The boat that goes into the cave is paddled. Any sort of motor used inside of the cave would have been 1) very loud, 2) eventually covered the inside of the cave with soot, and 3) used up oxygen deep inside the cave which would take a while to replenish. Air circulation is poor the farther in you get. The guys that do the boat tours paddle groups of six out and back in a 45-minute trip all day long.
The one thing you are warned about before you enter the cave is to close your mouth when you look up. There are an estimated 40,000 bats which live in the cave and if you look up with your mouth open, there is a good chance you will end up with the taste of bat poop. You can still see bats as far as 1km into the cave, which means they have a helluva flight in and out of the cave every night before they can even start worrying about food.
The boat guides had their spiel down pat. I’m sure they tell the same jokes and describe the same things on every tour. The things which were constantly pointed out were the various stalactites and stalagmites which looked like people and things. One room was called the Cathedral because of all the stalagmites which looked like religious things. There was one that was called the Three Wise Men. From just the right angle, it kind of sort of looked like three heads wearing crowns. Another was called the Holy Family, and from the right angle it kind of sort of looked like a man, a woman, and a child. There was one that looked like a candle with melting wax.
The next area was called the produce section. There was one formation that looked like a giant mushroom cap and there was one that looked like a giant ear of corn. There was a stalactite that looked like two hands holding each other, one that looked like the butt and back of a naked woman, and one that looked like the head of a diving bird. You had to be at the correct angle to make out most of the images, but they were there. There was even the obligatory formation that looked like Jesus.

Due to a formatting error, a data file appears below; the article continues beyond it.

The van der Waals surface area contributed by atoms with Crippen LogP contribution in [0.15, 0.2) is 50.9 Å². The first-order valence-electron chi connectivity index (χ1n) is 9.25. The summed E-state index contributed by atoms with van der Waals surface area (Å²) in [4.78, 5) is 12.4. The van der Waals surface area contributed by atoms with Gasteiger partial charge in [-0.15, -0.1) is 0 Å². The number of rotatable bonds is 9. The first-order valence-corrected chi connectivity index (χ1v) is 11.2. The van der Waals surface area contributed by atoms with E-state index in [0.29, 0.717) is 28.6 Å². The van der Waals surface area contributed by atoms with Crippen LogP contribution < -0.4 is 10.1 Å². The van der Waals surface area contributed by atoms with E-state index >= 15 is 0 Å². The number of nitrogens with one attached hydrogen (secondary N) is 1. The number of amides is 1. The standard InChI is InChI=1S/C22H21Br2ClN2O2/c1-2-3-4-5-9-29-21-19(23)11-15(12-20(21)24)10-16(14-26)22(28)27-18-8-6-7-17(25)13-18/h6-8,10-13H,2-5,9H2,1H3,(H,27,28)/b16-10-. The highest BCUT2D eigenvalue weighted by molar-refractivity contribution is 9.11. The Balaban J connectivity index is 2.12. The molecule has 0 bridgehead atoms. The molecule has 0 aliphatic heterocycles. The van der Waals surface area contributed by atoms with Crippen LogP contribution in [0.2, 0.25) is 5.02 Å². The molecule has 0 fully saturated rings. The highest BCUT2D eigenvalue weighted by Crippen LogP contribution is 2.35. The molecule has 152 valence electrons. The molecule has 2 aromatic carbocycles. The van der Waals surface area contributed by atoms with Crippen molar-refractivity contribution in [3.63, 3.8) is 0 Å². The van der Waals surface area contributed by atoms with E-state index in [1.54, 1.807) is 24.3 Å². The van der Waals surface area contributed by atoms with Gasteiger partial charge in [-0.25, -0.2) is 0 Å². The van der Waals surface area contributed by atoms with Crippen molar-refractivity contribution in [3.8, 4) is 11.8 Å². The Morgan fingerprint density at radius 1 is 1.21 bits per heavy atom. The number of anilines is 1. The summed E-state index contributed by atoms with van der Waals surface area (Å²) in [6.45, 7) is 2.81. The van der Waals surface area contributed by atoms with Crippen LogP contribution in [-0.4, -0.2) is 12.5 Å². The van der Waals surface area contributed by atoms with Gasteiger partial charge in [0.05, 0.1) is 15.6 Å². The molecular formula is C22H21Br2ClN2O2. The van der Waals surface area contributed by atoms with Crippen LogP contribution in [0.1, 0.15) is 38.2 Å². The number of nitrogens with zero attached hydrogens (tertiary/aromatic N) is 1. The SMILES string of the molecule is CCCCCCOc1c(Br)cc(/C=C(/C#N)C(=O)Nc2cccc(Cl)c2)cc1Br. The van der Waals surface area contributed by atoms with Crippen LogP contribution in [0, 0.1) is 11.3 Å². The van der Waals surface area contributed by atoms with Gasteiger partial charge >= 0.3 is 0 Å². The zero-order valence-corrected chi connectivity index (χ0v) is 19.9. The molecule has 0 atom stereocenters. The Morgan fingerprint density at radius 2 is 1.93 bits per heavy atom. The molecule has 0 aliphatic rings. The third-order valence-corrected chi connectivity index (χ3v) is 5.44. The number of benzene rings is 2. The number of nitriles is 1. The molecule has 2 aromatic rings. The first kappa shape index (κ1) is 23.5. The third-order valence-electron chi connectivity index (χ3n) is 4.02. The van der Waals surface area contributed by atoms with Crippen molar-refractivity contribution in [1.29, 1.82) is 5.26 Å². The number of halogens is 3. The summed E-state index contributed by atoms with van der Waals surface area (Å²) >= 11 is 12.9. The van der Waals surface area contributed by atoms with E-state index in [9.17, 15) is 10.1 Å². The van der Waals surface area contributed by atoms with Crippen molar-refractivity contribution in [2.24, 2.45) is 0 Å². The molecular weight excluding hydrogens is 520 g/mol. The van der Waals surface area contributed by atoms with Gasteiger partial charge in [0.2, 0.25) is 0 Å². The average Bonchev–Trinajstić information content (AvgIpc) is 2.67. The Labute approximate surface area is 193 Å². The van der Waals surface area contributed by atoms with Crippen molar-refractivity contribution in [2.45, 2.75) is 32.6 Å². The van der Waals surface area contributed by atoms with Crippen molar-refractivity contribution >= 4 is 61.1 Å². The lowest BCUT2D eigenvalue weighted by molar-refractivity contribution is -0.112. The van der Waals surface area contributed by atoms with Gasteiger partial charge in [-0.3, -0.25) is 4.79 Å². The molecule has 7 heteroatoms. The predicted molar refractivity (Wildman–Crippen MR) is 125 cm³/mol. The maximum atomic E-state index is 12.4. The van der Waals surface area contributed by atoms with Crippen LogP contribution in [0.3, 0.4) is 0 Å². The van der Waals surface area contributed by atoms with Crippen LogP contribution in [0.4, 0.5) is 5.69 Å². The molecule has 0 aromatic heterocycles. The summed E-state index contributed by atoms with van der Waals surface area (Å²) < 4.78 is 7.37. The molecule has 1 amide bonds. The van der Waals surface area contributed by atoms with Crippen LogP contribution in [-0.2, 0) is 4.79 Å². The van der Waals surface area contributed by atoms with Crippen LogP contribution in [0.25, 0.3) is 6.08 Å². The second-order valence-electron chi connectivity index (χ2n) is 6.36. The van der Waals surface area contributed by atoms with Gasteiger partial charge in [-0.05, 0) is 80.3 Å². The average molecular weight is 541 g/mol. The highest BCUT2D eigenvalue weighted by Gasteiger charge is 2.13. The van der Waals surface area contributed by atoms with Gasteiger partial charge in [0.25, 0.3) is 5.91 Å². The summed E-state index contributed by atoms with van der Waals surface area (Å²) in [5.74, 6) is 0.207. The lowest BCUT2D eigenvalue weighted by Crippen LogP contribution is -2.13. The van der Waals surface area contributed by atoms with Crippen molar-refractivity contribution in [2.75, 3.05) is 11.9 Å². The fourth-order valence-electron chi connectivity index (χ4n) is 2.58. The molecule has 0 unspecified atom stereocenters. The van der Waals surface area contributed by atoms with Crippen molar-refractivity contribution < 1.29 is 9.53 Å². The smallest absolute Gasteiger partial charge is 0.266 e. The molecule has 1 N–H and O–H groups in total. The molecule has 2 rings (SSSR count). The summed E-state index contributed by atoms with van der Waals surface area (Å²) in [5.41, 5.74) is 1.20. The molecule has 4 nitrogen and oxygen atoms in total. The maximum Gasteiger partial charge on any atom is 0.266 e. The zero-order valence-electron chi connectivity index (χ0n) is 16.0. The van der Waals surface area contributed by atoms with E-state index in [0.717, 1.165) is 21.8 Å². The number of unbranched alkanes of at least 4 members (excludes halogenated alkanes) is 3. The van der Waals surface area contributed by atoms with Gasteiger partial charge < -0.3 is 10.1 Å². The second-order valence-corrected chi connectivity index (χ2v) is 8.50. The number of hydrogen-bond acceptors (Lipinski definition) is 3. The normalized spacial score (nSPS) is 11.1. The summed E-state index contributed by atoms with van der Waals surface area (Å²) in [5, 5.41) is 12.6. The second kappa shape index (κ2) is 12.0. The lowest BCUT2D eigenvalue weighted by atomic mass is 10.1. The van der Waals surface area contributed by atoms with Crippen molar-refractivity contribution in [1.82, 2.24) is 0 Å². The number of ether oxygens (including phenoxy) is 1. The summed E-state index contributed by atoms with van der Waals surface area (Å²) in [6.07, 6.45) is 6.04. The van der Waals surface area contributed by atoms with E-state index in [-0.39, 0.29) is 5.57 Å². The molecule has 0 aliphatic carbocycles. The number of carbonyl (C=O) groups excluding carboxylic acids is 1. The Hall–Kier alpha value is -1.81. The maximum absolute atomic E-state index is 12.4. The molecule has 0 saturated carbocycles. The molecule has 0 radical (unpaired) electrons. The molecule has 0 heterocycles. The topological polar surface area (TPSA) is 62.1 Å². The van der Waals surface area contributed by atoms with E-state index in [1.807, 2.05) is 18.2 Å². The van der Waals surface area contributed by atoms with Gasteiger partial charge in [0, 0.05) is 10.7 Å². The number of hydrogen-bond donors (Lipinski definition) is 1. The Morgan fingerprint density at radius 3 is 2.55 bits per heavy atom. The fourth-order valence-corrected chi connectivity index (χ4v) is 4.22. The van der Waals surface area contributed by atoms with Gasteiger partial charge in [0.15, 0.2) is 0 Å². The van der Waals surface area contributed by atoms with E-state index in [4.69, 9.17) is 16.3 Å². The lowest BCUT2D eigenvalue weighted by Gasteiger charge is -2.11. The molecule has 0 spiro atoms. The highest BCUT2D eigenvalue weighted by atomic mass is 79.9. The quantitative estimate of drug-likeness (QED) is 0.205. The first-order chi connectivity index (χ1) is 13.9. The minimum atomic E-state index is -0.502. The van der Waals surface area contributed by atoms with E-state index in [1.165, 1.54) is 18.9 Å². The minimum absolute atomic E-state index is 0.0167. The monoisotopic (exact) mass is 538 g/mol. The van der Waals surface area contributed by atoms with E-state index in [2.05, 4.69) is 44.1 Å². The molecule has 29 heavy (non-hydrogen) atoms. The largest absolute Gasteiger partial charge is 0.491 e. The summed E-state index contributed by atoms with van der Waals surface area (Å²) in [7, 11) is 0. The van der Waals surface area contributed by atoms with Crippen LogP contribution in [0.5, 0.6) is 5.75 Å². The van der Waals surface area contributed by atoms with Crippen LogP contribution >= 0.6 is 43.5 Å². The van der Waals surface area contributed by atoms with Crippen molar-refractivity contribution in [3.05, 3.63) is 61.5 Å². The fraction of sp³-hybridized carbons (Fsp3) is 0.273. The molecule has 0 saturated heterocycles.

When the cave trip was done and we were back to blue say and firm ground, we had a pleasant surprise. There were several macaques monkeys near the dock. The monkeys, I was told, have learned to steal plastic bags from people because they know that plastic bags are more likely to have food in them. Two of the monkeys even put on a show for the crowd.
The other really neat thing which was waiting for us were monitor lizards. This wasn’t a zoo and the animals weren’t plants. We just got lucky to see up close two of the major animals in the national park. The monitor lizards moved very slowly and constantly had their tongues out looking for food.
When we finally got back to the parking area, we had lunch waiting for us. It was a nice little buffet with coconut soup, some fish and pork with rice and fresh coconut to drink.
I should also finish my post on Puerto Princesa by noting, that while I was there I got to try birds nest soup for the first time in my life. Birds nest soup is made from nests of swifts which create them with their own saliva. It sounds gross, but it tastes pretty good. In Hong Kong, a bowl of soup can go for up to US$100. A kilogram of birds nest can sell for thousands of dollars. I got my bowl of soup for US$4. At that price, I couldn’t pass it up.